Exodus Chapter 32  PDF  MSWord

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Go to Bible: Exodus 32
Exo 32:1

“gods.” The Hebrew word Elohim can be “gods” or “a god.” Although Aaron made the people a god, they may have wanted more or the one idol may have represented gods in general.

Exo 32:2(top)
Exo 32:3(top)
Exo 32:4(top)
Exo 32:5(top)
Exo 32:6

“to play.” The Hebrew word is general and can refer to different types of play, including singing and dancing, but the context almost certainly involves sexual play as well, which was standard in the worship of a fertility god. Sexual revelry broke out later in the wilderness wanderings as well (Nu. 25:1-15). It seems if all the people did was dance before the idol, the text would have used a more specific word, and besides, the Israelites could sing and dance before Yahweh if all they wanted to do was to sing and dance. But in contrast to an Egyptian bull-god that would have encouraged all kinds of sexual activity, God, in the Book of the Covenant that the Israelites had just agreed to, was very pure when it came to sex. Marry, do not commit adultery, do not covet your neighbor’s wife, etc.

The golden calf idol no doubt came from the many years Israel had spent in Egypt, and the worship of the bull god Apis was very popular in Egypt, although the bull-gods of Mnevis and Buchis were also worshipped. The bull was a symbol of fertility and strength, and was also linked with the afterlife. The fact that the Israelites made a calf god is more good evidence that sex was a prime motivator in the making of this particular god and that the worship of it would have involved sexual activity.

Exo 32:7(top)
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Exo 32:15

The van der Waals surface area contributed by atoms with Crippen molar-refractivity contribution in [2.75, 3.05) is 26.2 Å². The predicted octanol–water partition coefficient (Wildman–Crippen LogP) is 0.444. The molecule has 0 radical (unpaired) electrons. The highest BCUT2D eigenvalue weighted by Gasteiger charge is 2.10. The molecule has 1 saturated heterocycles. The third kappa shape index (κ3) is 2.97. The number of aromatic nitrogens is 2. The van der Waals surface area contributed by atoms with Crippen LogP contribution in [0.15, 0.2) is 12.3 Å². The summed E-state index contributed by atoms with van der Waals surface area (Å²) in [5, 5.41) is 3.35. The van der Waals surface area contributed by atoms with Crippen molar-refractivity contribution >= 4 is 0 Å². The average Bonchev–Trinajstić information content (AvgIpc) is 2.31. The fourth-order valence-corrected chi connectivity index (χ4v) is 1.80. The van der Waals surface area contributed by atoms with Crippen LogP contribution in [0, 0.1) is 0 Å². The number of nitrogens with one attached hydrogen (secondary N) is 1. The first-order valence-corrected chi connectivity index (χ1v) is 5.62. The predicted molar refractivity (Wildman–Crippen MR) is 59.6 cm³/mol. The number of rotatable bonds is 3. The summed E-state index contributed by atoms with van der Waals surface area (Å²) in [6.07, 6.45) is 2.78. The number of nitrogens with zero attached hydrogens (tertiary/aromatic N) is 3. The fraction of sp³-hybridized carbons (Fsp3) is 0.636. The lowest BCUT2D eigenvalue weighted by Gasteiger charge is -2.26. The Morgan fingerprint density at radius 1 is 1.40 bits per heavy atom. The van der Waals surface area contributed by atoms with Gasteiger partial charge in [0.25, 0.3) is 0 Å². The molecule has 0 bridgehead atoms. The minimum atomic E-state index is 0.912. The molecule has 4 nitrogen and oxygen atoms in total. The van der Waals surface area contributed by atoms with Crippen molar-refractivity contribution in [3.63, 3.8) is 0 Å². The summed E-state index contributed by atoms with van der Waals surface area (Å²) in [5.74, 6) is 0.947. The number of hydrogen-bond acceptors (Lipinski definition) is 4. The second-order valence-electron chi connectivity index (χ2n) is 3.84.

“Then Moses turned and went down from the mountain.” This was Moses’ fifth time down Mount Sinai. [For more on Moses’ seven trips up Mount Sinai, see commentary on Exod. 19:3].

Exo 32:16(top)
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Exo 32:19

“Moses’ anger burned.” An idiom for the fact that Moses became very angry. When someone gets very angry their skin flushes and they get physically hot.

“and he threw the tablets out of his hands.” This record of Moses is very human and gives us an example of how human emotion often works. God had already told Moses that the people had a made a gold calf god and were worshipping it (Exod. 32:7-8), so Moses knew intellectually what the people were doing. But there is a big difference between “head knowledge” and actually experiencing something. In this case, although Moses knew the people had a made a gold calf god and were worshipping it, when he actually saw what the people were doing he was filled with emotion and threw down the stone tablets God had made and broke them. In the same way, most everyone has examples of times in life when we know about something that is bad or evil and yet can “keep it together” and not become overly emotional, but then when we come face to face with the bad thing we are overcome with emotion. That is a typically human trait.

We can understand why Moses would feel the way he did and break the tablets. The very first two commandments were “I am Yahweh your God...You must not have any other gods besides me. You must not make for yourself a carved image...you must not bow down to them and you must not serve them….” (Exod. 20:2-5). The people of Israel agreed to those commandments and made a covenant with God that they would obey them, and got sprinkled with covenant blood (Exod. 24:7-8). Furthermore, God had shown the leaders of Israel that He was on the mountain with Moses (Exod. 24:9-11). But now, after only a month or so of Moses being gone the Israelites completely abandoned the commitment they had made to God and turned to idols (Moses was gone for 40 days, but it would have taken a while to convince Aaron to make the calf god and then to actually make it and begin worship ceremonies, so it was likely a month or even less that Moses was gone when the process started).